The Malta Independent 20 January 2022, Thursday

Will he or won’t he call an election?

Sunday, 30 April 2017, 08:00 Last update: about 6 years ago

There’s no doubt that the country has moved into election mode and the big question on everyone’s mind is whether the Prime Minister will be calling an early election tomorrow in his 1st May address in Valletta.

Three Sundays ago, The Malta Independent on Sunday quoted government sources as saying that a snap election before the end of summer could be on the cards. The Egrant allegations had not yet fully surfaced back then but it was clear that the Prime Minister was building up the momentum that we are so used to before an election is called.

The revelations that followed in the Pilatus Bank leaks and the magisterial inquiry in which the Prime Minister himself is under investigation continued to push the country into early election mode, with many thinking that a snap election will end this crisis.

Speaking with The Malta Independent on Sunday, former Prime Ministers Lawrence Gonzi and Alfred Sant, who both had to call snap elections after losing votes in Parliament, gave their view on the situation.

Dr Gonzi, who was far more willing to speak his mind than Dr Sant, said, “These are not normal circumstances.” He said that under normal circumstances there would be no reason to call an early election. However, he cautioned that these are not normal circumstances and “something, therefore, needs to be done, but this does not necessarily mean an early election”.

On his part, Dr Sant said that as he does “not have all the information, perspectives and assessments that the Prime Minister would possess about the current situation, I cannot have a meaningful opinion regarding what the Prime Minister should do about calling an election ASAP”.

Other personalities from different fields gave The Malta Independent on Sunday their assessments of what they believe the Prime Minister should or should not do.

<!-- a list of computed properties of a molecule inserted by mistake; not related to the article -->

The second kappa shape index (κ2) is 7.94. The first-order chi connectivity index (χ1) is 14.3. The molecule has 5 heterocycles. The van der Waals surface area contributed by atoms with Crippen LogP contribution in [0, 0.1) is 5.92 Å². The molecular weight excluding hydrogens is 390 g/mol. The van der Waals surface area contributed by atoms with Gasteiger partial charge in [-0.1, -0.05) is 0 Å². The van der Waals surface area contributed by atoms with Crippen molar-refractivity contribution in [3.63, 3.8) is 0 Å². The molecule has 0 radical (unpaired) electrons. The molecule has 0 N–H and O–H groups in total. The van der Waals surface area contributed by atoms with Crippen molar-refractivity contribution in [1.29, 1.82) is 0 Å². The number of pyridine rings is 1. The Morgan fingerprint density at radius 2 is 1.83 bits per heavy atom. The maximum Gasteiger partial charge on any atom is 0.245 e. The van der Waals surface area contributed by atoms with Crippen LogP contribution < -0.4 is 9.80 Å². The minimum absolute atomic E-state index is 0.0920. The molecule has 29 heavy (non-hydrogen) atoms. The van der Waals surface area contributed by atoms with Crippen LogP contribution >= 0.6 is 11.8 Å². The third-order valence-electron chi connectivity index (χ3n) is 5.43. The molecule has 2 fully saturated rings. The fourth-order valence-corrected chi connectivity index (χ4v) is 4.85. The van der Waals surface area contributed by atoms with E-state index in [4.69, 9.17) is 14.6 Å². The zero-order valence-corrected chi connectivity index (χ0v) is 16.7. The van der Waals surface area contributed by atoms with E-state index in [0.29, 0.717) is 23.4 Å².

So what will the Prime Minister do? Will he call it or will he not?


He will

One of the main reasons why Dr Muscat might call an early election tomorrow is the uncertainty that has gripped the country with the risk that economic activity grinds to a halt. Business is suffering with major investors holding their breath to see if the wait will last until November or, even worse, March 2018 as announced by the Prime Minister earlier this year. Families are holding back on significant retail purchases until it is clear when the election will take place. The country is in a state of suspended animation awaiting the next revelation to emerge from the Egrant/Pilatus crisis which has the Prime Minister and his wife at the centre of it all.


He won’t

The Prime Minster might not call an early election tomorrow because if he does he would be the first Prime Minister to go for an election while he is under investigation. The Prime Minster may opt to wait for the magisterial inquiry to be concluded and, depending on its outcome, call an election with a clean bill of health. Should the inquiry determine that Egrant is effectively his and his spouse’s, he would resign and give time to his successor to call the election in due course.


He will

The Prime Minister might call an early election tomorrow irrespective of the magisterial inquiry in which he is under investigation because he has played all his trump cards. He has a budgetary surplus, something of a novelty given our recent economic performance. He closed the Marsa Power Station and opened the new ElectroGas facility, albeit two years later than promised. Unemployment is at a record low and he has just presided over an agreement on a minimum wage rise. Should he wait to call an election, these deliverables might very well have fizzled out by November.


He won’t

The feel good factor potential of calling an election just after new budget measures are announced cannot be discarded. The government cannot be seen calling an election too soon before it’s time up to go to the polls. Now that it has a surplus, the government can put forward a budget for 2018 that will stun people to the point that it gives them good reason to retain the present administration for another five years.


He will

While he may have dented his trust ratings in the polls due to the current crisis, the Prime Minister still enjoys a lead over Simon Busuttil. He will surely want to strengthen that lead before the PN leader takes the lead himself. An election campaign will give him the best platform to consolidate his achievements and use his power of incumbency.

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